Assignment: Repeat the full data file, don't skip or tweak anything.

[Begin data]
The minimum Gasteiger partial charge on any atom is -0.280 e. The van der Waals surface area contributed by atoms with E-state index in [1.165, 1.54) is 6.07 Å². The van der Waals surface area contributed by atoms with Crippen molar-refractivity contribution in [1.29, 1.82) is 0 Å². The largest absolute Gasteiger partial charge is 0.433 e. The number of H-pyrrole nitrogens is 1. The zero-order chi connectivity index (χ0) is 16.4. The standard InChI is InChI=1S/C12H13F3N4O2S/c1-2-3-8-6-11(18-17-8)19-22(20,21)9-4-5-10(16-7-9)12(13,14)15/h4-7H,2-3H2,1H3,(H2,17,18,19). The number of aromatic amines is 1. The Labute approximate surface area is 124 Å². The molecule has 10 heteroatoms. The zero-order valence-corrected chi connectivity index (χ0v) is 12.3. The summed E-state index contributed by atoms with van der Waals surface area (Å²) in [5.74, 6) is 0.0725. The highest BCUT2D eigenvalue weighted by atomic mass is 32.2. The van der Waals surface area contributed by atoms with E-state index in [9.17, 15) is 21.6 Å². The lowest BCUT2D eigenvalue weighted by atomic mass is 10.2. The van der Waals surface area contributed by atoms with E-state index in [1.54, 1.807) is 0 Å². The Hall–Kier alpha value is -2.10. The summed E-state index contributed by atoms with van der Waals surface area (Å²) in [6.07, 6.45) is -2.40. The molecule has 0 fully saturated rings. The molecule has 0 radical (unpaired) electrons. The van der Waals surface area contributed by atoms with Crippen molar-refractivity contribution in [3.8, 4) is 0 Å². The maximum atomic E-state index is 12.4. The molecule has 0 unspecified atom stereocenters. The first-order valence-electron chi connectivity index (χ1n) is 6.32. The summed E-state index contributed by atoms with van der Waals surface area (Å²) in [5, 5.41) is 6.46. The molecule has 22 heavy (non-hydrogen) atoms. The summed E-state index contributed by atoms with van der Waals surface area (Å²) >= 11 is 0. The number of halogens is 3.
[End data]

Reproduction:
The minimum Gasteiger partial charge on any atom is -0.280 e. The van der Waals surface area contributed by atoms with E-state index in [1.165, 1.54) is 6.07 Å². The van der Waals surface area contributed by atoms with Crippen molar-refractivity contribution in [1.29, 1.82) is 0 Å². The largest absolute Gasteiger partial charge is 0.433 e. The number of H-pyrrole nitrogens is 1. The zero-order chi connectivity index (χ0) is 16.4. The standard InChI is InChI=1S/C12H13F3N4O2S/c1-2-3-8-6-11(18-17-8)19-22(20,21)9-4-5-10(16-7-9)12(13,14)15/h4-7H,2-3H2,1H3,(H2,17,18,19). The number of aromatic amines is 1. The Labute approximate surface area is 124 Å². The molecule has 10 heteroatoms. The zero-order valence-corrected chi connectivity index (χ0v) is 12.3. The summed E-state index contributed by atoms with van der Waals surface area (Å²) in [5.74, 6) is 0.0725. The highest BCUT2D eigenvalue weighted by atomic mass is 32.2. The van der Waals surface area contributed by atoms with E-state index in [9.17, 15) is 21.6 Å². The lowest BCUT2D eigenvalue weighted by atomic mass is 10.2. The van der Waals surface area contributed by atoms with E-state index in [1.54, 1.807) is 0 Å². The Hall–Kier alpha value is -2.10. The summed E-state index contributed by atoms with van der Waals surface area (Å²) in [6.07, 6.45) is -2.40. The molecule has 0 fully saturated rings. The molecule has 0 radical (unpaired) electrons. The van der Waals surface area contributed by atoms with Crippen molar-refractivity contribution in [3.8, 4) is 0 Å². The maximum atomic E-state index is 12.4. The molecule has 0 unspecified atom stereocenters. The first-order valence-electron chi connectivity index (χ1n) is 6.32. The summed E-state index contributed by atoms with van der Waals surface area (Å²) in [5, 5.41) is 6.46. The molecule has 22 heavy (non-hydrogen) atoms. The summed E-state index contributed by atoms with van der Waals surface area (Å²) >= 11 is 0. The number of halogens is 3.